A Quiet Place15¦ Blu-ray, DVD
The number one irritant when watching a film - albeit within the sacred walls of a cinema, or just at home – is noise. Of course this has only gotten worse with the invention of portable phone devices.
There was a time when a grizzled tut would do the job, perhaps followed by a death stare, but the ignorant have become hardened to such reproaches, and it seems that they are prepared to irritate otherwise mute audience members no matter what.
The creatures in A Quiet Place may well be murderous and evil, but there’s no denying they would make the perfect noise deterrent in cinemas today.
Would you believe it, the future has gone to soggy pants. Although it’s never made clear why, the reason is obvious: Trump. He’s either said – or pushed - something he shouldn’t, and the world is run amok by alien creatures that appear keen on stamping out the human race.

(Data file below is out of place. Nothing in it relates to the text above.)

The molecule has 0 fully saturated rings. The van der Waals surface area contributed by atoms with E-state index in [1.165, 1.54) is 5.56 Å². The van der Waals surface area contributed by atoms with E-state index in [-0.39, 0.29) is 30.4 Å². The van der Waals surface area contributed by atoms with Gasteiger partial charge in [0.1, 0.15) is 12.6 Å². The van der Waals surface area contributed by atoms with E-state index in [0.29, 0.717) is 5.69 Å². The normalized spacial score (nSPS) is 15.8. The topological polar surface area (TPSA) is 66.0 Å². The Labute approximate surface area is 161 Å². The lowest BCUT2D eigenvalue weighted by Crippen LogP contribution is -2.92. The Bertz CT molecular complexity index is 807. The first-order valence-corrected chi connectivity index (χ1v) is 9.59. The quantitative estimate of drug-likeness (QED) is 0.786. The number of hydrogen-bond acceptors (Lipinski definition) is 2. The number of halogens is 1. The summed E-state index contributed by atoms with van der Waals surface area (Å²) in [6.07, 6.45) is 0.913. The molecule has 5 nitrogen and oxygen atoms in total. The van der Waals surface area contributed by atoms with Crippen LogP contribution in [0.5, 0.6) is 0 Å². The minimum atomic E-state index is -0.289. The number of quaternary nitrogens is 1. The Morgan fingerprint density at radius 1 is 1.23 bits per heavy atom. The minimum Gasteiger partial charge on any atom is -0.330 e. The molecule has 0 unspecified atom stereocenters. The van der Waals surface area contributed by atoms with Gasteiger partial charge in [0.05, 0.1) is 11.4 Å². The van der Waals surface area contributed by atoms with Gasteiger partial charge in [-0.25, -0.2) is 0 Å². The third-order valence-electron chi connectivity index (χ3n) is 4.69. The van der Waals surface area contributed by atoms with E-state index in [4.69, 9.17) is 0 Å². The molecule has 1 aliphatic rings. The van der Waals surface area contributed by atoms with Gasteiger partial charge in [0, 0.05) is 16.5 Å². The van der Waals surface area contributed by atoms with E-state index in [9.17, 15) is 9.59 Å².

Living out in the boons are the Abbots – Evelyn (Emily Blunt) and Lee (John Krasinski) – with their young children, Regan (Millicent Simmonds), Marcus (Noah Juppe) and Beau (Cade Woodward). They have learnt that if you remain silent, the creatures can’t hear you, therefore you’ve got a better chance of living.
With their daughter Regan deaf, they’re already familiar with sign language, so use that to communicate. But keeping quiet is far from easy, particularly with a young family, but breaking their silence can come at deadly price.
It’s such a simple premise, it’s surprising that no-one else has come up with it. The risk is, of course, that having a script that has minimal vocal dialogue may well put off a lot of audiences. Krasinski though, who not only stars – alongside real-life wife Blunt – but gets behind the camera for a second time, directs with a huge degree of competency and flair. The result is a heady mix of Hitchcock and Shyamalan, turning up the tension, all the way up to eleven.
On top of the great performances from all concerned, credit should also go to the sound department, who literally get inside your head, especially if you turn up the surround sound system. It may just be that hiding behind the sofa will no longer be a viable safe option - if that's where your rear left and right speakers live - in fear of what may well be lurking there.
A Quiet Place is a terrific and terrifying piece of film-making that is well worth making some noise over – if you dare.